River Parishes Community College was born out of a Senate Concurrent Resolution approved by the 1997 Regular Louisiana Legislative Session. It was the brainchild of State Senator Louis J. Lambert, a native of Sorrento, who along with his colleagues in the legislature, recognized that Louisiana was one of the most populous states in the country without a community college system to serve its citizens. Even though two community colleges had existed in the state for decades, and another was established in 1992, they were not placed within a comprehensive system of their own. In the fall of 1998, Louisiana voters approved a constitutional amendment establishing the Louisiana Community and Technical College System and its Board of Supervisors. River Parishes joined these six other community colleges in the state under the new system: Baton Rouge Community College, Bossier Parish Community College, Delgado Community College, Nunez Community College, Louisiana Delta Community College and South Louisiana Community College.
The College is located in the small Ascension Parish town of Sorrento in what is known as the River Parishes region of the state because of the proximity of the parishes to the Mississippi River. RPCC's recently-expanded service area includes Ascension, Assumption, St. James, St. John, St. Charles, Tangipahoa, and Washington Parishes. The designation also includes portions of Iberville and Livingston Parishes.
RPCC also sits at the crossroads of Plantation Country. The parishes along the lower Mississippi River have a rich heritage and a historic past that makes them unique within the state. Nestled in various corridors are communities steeped in pre-Civil War history as palatial plantation homes built nearly 200 years ago still stand firmly on their original sites. The Florida Parishes also are proud of a rich history of their own.
The history of the Acadians in Louisiana begins down the river as the first Acadian settlers set ashore in St. James Parish. The cultural museum in Lutcher outlines the history of the logging industry in the area that has long since faded away. It also documents the growth and expansion of the area from small logging encampments and sugar cane farms, to thriving city-towns.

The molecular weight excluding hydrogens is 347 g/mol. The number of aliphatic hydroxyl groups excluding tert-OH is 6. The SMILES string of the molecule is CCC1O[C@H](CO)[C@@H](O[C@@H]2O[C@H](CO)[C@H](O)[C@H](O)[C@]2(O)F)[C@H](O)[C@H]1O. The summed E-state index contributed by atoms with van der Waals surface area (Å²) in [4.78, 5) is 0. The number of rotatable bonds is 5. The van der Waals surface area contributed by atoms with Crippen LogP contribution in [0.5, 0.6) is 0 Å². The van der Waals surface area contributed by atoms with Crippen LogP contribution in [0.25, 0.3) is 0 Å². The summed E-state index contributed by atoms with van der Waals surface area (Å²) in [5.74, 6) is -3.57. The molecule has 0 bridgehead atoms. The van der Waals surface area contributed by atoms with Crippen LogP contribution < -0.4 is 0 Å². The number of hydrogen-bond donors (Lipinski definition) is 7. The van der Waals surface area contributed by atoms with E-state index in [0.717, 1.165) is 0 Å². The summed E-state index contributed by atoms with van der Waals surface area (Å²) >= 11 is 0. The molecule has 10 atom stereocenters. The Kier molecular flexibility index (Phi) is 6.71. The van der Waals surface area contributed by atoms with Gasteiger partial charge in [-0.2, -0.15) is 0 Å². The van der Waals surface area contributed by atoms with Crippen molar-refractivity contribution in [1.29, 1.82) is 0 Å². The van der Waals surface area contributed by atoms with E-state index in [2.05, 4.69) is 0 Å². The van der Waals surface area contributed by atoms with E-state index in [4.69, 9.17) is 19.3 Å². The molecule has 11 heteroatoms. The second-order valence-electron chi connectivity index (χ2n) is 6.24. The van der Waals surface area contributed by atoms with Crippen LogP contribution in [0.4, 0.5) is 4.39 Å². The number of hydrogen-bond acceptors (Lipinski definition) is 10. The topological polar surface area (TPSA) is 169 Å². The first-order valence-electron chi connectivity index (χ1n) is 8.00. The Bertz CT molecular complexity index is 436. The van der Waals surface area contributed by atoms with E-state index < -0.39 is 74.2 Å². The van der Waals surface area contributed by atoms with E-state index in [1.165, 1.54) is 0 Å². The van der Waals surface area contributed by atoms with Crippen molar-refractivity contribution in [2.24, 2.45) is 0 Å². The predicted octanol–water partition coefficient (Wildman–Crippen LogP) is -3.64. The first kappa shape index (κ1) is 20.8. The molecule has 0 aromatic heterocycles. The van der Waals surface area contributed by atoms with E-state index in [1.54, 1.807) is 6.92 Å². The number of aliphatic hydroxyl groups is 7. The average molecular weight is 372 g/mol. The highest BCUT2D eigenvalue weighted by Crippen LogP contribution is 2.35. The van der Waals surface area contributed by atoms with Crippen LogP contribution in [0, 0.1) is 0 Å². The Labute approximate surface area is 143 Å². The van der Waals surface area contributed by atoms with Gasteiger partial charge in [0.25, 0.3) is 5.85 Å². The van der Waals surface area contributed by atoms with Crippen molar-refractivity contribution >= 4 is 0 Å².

RPCC also lies in that unique corridor where the majority of the state�s manufacturing facilities - anything from petro-chemicals to raincoats - are located. Part of RPCC�s mission is to serve those industries, through specialized training programs for potential employees, which would attract and help retain those industries in the area.
River Parishes Community College�s staff is dedicated to its mission of helping navigate your way toward new horizons!
Sorrento, Louisiana is a small town located in southern Ascension Parish. The first three settlers of Sorrento were Desire LeBlanc, Sr., Jerome Lee, Sr., and Jules Trabeau, who each homesteaded 160 acres of land near Bayou Conway in the late 1860's. They came in search of new farming land, new fishing and hunting grounds. At this time, Sorrento was known as Conway.
The first railroad right-of-way was established in 1902. Then in 1908, the Louisiana Railroad and Navigation Company was established. It was built by a German immigrant named William Edenborn, and was called Railroad and Navigation. The railroad ran in conjunction with the Dutch Steamship Line and New Orleans was the terminal for the joint venture.
One year later, in 1909, Edenborn named the town Sorrento. It is claimed that he took his young bride to Sorrento, Italy for their honeymoon and that is where he got the name. The first sawmill was established in Sorrento in 1909, marketing mostly cypress and tupelo gum. It closed in 1921.
There was an oil find at McElroy in 1928. Jack Lloyd published Sorrento�s first and only newspaper, the "Progressive", during this time period.
Sorrento was incorporated as a village in 1956, and on August 20, 1962, was reclassified as a town. It has a current population of approximately 1500.
Sorrento is home to the Cajun Village, located at the corner of Highways 22 and 70. It is made up of historic Acadian homes that have been restored to house unique specialty shops where visitors can get a taste of Cajun culture, foods, as well as arts and crafts and antiques. Cajun dance lessons and quilt making are also offered at the Village. The Ascension Parish Tourist Center is located there as well.
There is no lack of fine events in the small, rural community. It plays host to several annual festivals and cultural events. They include: the Flying Eagle Pow Wow, a celebration of the Native American culture through dance, music, arts, crafts, and demonstrations; the Boucherie Festival, with activities that include the "Cracklin Cooking World Champion" competition, dancing, a pageant, a parade, carnival rides, and other special events.